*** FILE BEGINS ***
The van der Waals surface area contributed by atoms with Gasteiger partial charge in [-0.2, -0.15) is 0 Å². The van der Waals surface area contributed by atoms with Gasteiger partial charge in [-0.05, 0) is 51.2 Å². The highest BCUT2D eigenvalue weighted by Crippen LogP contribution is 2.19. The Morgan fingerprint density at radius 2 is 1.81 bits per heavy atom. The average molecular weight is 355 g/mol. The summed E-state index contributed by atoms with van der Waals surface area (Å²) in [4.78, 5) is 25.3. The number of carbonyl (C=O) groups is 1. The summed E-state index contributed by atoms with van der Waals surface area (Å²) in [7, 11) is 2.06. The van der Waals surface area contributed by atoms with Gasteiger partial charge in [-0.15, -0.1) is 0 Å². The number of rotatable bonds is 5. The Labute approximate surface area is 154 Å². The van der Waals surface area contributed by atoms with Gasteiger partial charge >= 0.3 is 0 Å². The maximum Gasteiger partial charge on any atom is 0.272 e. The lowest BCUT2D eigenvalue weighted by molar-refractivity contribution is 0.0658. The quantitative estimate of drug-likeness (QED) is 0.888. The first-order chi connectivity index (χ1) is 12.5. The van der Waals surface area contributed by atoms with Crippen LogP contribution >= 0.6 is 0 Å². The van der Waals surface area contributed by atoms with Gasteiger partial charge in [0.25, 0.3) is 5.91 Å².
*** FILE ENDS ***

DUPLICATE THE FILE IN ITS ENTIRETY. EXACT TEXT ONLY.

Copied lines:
The van der Waals surface area contributed by atoms with Gasteiger partial charge in [-0.2, -0.15) is 0 Å². The van der Waals surface area contributed by atoms with Gasteiger partial charge in [-0.05, 0) is 51.2 Å². The highest BCUT2D eigenvalue weighted by Crippen LogP contribution is 2.19. The Morgan fingerprint density at radius 2 is 1.81 bits per heavy atom. The average molecular weight is 355 g/mol. The summed E-state index contributed by atoms with van der Waals surface area (Å²) in [4.78, 5) is 25.3. The number of carbonyl (C=O) groups is 1. The summed E-state index contributed by atoms with van der Waals surface area (Å²) in [7, 11) is 2.06. The van der Waals surface area contributed by atoms with Gasteiger partial charge in [-0.15, -0.1) is 0 Å². The number of rotatable bonds is 5. The Labute approximate surface area is 154 Å². The van der Waals surface area contributed by atoms with Gasteiger partial charge >= 0.3 is 0 Å². The maximum Gasteiger partial charge on any atom is 0.272 e. The lowest BCUT2D eigenvalue weighted by molar-refractivity contribution is 0.0658. The quantitative estimate of drug-likeness (QED) is 0.888. The first-order chi connectivity index (χ1) is 12.5. The van der Waals surface area contributed by atoms with Crippen LogP contribution >= 0.6 is 0 Å². The van der Waals surface area contributed by atoms with Gasteiger partial charge in [0.25, 0.3) is 5.91 Å².